Zinc Finger Nuclease (ZFN)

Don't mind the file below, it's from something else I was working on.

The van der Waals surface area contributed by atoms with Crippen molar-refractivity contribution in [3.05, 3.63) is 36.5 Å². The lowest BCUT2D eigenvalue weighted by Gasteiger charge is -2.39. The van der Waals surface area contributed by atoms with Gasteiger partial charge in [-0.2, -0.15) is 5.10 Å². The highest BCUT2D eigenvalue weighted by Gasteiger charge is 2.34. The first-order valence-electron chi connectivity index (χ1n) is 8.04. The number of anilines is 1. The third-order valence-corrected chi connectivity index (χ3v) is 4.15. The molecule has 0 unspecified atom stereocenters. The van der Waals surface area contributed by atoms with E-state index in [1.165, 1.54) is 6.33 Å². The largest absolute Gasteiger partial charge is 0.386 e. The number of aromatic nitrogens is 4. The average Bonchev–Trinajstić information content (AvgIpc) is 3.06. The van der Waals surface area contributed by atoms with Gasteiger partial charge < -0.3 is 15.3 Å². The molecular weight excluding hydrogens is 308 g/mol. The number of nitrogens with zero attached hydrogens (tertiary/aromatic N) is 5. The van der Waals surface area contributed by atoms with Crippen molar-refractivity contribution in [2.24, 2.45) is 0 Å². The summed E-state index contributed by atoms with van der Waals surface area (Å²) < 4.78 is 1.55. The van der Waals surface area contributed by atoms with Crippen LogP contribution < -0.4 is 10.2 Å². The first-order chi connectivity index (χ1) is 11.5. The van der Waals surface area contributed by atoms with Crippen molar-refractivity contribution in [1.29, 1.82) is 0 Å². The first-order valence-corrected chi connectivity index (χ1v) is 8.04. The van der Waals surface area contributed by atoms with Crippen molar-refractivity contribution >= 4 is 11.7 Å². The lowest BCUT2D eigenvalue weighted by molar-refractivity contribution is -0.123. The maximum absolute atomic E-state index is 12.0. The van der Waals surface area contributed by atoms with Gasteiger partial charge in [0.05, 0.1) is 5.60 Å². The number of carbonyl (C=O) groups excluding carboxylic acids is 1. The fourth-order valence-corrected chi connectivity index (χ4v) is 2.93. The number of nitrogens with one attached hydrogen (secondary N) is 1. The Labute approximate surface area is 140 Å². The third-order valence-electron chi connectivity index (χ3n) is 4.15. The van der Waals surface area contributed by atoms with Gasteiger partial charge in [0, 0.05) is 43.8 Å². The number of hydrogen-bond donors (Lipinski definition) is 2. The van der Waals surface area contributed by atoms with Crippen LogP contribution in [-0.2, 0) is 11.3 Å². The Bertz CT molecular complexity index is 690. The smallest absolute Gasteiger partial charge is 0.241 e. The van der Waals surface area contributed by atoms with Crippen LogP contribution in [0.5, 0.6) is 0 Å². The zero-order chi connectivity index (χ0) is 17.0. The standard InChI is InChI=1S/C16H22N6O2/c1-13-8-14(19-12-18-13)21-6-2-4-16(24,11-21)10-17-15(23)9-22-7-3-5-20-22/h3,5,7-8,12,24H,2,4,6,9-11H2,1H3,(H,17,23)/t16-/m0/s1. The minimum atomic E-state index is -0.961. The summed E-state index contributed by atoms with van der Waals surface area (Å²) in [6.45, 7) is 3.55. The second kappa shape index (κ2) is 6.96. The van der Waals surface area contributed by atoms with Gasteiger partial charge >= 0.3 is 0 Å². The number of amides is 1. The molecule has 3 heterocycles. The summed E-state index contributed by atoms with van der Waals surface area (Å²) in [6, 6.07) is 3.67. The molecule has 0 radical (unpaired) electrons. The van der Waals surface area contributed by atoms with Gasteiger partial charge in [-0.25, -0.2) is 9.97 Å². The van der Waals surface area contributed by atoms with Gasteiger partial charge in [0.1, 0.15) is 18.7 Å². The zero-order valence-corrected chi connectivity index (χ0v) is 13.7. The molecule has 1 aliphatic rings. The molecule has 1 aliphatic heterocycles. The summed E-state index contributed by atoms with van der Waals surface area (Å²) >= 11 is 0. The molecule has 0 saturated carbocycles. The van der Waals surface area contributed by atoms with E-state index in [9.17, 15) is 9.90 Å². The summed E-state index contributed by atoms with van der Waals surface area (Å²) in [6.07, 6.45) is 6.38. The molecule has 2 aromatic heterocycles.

Zinc finger nucleases are fusion proteins containing a sequence-specific DNA-binding zinc finger domain and a nuclease domain (95, 96). Engineered ZFNs specifically recognize and bind a defined target gene sequence within the nucleus of a cell and introduce a double-strand break (DSB) (97, 98). The cellular DNA repair machinery fixes these breaks, most frequently via the non-homologous end joining (NHEJ) mechanism resulting in small deletions or insertions of the gene sequence (few to hundreds of base pairs) and disruption (knockout) of the target gene (97, 98). Injected as synthetic mRNAs, ZFNs typically work at the one-cell fertilized embryo stage, resulting in single-step, whole animal gene disruption, and infrequent mosaics (99). More precise genetic engineering can be achieved as well because a DSB also stimulates DNA repair via homology-directed repair (HDR) mechanism if a homologous DNA template is co-introduced into the cell (100). Because ZFN-mediated genetic manipulation can be done directly in NOD embryos, the resulting knock-in or knockout can be generated on a pure NOD genetic background. Thus, it eliminates carryover of closely linked passenger DNA that occurs when the induced mutation is introduced in non-NOD embryonic stem cells (129 or B6) and then the targeted allele is backcrossed onto NOD. This is particularly concerning when targeting genes within known Idd regions. To study the role of the Idd9.3 candidate gene Tnfrsf9 (encoding CD137/4-1BB), we used ZFN to disrupt this gene directly in NOD embryos (101). The NOD allele of CD137 is hypofunctional when compared to the B10 protein that is expressed within the Idd9.3 congenic strain (102). Thus, it was thought that T1D development would be accelerated in the absence of CD137. Surprisingly, CD137-deficient NOD mice were less susceptible to T1D, indicating that this co-stimulatory molecule has a diabetogenic role. This conclusion could not have been made with certainty if CD137-deficient NOD mice were created by backcrossing the previously reported knockout alleles generated using 129 embryonic stem cells. We further established an important role of CD137 in promoting the accumulation of β cell autoreactive CD8+ T cells (103). In addition, CD137 had a diabetes protective function when expressed in CD4+ T cells, likely due to the immunosuppressive activity of soluble CD137 produced by Tregs (103).